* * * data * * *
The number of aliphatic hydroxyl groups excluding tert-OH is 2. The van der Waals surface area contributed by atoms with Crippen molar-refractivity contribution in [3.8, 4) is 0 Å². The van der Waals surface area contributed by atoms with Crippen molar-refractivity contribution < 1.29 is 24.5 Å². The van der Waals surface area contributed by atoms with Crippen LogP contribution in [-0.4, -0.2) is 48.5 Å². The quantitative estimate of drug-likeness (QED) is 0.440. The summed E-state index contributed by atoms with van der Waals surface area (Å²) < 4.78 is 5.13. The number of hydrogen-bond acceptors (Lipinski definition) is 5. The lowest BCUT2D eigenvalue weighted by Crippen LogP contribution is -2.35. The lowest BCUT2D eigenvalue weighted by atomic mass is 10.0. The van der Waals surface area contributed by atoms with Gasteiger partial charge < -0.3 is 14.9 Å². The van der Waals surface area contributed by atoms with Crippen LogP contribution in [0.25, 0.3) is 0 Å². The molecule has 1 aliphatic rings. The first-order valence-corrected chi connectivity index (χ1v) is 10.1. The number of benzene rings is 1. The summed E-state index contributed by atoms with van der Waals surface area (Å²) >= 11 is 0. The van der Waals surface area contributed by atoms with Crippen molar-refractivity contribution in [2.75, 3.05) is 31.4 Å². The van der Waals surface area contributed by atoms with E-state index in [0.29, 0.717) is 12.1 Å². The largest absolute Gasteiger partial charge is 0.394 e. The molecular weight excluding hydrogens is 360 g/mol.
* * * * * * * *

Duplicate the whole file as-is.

The number of aliphatic hydroxyl groups excluding tert-OH is 2. The van der Waals surface area contributed by atoms with Crippen molar-refractivity contribution in [3.8, 4) is 0 Å². The van der Waals surface area contributed by atoms with Crippen molar-refractivity contribution < 1.29 is 24.5 Å². The van der Waals surface area contributed by atoms with Crippen LogP contribution in [-0.4, -0.2) is 48.5 Å². The quantitative estimate of drug-likeness (QED) is 0.440. The summed E-state index contributed by atoms with van der Waals surface area (Å²) < 4.78 is 5.13. The number of hydrogen-bond acceptors (Lipinski definition) is 5. The lowest BCUT2D eigenvalue weighted by Crippen LogP contribution is -2.35. The lowest BCUT2D eigenvalue weighted by atomic mass is 10.0. The van der Waals surface area contributed by atoms with Gasteiger partial charge < -0.3 is 14.9 Å². The van der Waals surface area contributed by atoms with Crippen LogP contribution in [0.25, 0.3) is 0 Å². The molecule has 1 aliphatic rings. The first-order valence-corrected chi connectivity index (χ1v) is 10.1. The number of benzene rings is 1. The summed E-state index contributed by atoms with van der Waals surface area (Å²) >= 11 is 0. The van der Waals surface area contributed by atoms with Crippen molar-refractivity contribution in [2.75, 3.05) is 31.4 Å². The van der Waals surface area contributed by atoms with E-state index in [0.29, 0.717) is 12.1 Å². The largest absolute Gasteiger partial charge is 0.394 e. The molecular weight excluding hydrogens is 360 g/mol.